198 At the Back of the North Wind
his father, giving him back the card. "Take care of it, my boy, for it may lead to something. God knows, in these hard times a man wants as many friends as he's ever likely to get."
"Haven't you got friends enough, father?" asked Diamond.
"Well, I have no right to complain; but the more the better, you know."
" Just let me count," said Diamond.
And he took his hands from his pockets, and spreading out the fingers of his left hand, began to count, beginning at the thumb.
"There's mother first; and then baby, and then me. Next there's old Diamond—and the cab—no, I won't count the cab, for it never looks at you, and when Diamond's out of the shafts, it's nobody. Then there's the man that drinks next door, and his wife, and his baby."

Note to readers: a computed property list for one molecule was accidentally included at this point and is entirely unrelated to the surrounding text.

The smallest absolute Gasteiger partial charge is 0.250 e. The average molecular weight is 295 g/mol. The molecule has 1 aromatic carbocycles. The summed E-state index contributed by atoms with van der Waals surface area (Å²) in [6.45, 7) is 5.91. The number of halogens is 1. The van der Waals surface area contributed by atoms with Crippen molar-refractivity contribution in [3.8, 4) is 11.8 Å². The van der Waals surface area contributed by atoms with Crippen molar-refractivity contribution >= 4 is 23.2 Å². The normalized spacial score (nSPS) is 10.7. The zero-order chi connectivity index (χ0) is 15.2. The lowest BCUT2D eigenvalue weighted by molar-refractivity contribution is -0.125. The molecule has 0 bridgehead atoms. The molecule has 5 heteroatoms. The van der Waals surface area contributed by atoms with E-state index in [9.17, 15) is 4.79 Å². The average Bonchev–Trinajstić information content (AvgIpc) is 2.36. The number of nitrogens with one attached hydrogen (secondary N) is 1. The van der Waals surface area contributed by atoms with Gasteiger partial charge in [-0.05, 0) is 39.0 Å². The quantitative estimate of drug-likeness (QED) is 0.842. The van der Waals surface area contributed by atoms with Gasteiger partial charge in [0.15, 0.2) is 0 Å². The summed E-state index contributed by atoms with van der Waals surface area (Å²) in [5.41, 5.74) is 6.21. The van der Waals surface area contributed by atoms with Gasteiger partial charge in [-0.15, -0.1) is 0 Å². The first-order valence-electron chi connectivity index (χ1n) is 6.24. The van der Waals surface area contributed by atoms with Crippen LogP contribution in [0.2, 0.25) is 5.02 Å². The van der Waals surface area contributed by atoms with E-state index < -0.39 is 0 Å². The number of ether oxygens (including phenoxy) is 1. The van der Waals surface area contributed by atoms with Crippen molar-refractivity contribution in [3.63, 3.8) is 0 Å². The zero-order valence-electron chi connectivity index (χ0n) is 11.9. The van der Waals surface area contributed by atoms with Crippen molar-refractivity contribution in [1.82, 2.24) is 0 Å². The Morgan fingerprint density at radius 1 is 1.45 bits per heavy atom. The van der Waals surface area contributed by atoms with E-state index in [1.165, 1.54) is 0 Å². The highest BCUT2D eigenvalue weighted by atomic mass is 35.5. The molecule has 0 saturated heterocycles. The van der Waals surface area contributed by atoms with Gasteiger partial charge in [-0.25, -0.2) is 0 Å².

" They're no friends of mine," said his father.
"Well, they're friends of mine," said Diamond.
His father laughed.
" Much good they'll do you!" he said.
" How do you know they won't?" returned Diamond.
"Well, go on," said his father.
"Then there's Jack and Mr. Stonecrop, and, deary me! not to have mentioned Mr. Coleman and Mrs. Coleman, and Miss Coleman, and Mrs. Crump. And then there's the clergyman that spoke to me in the garden that day the tree was blown down."
"What's his name?"
" I don't know his name."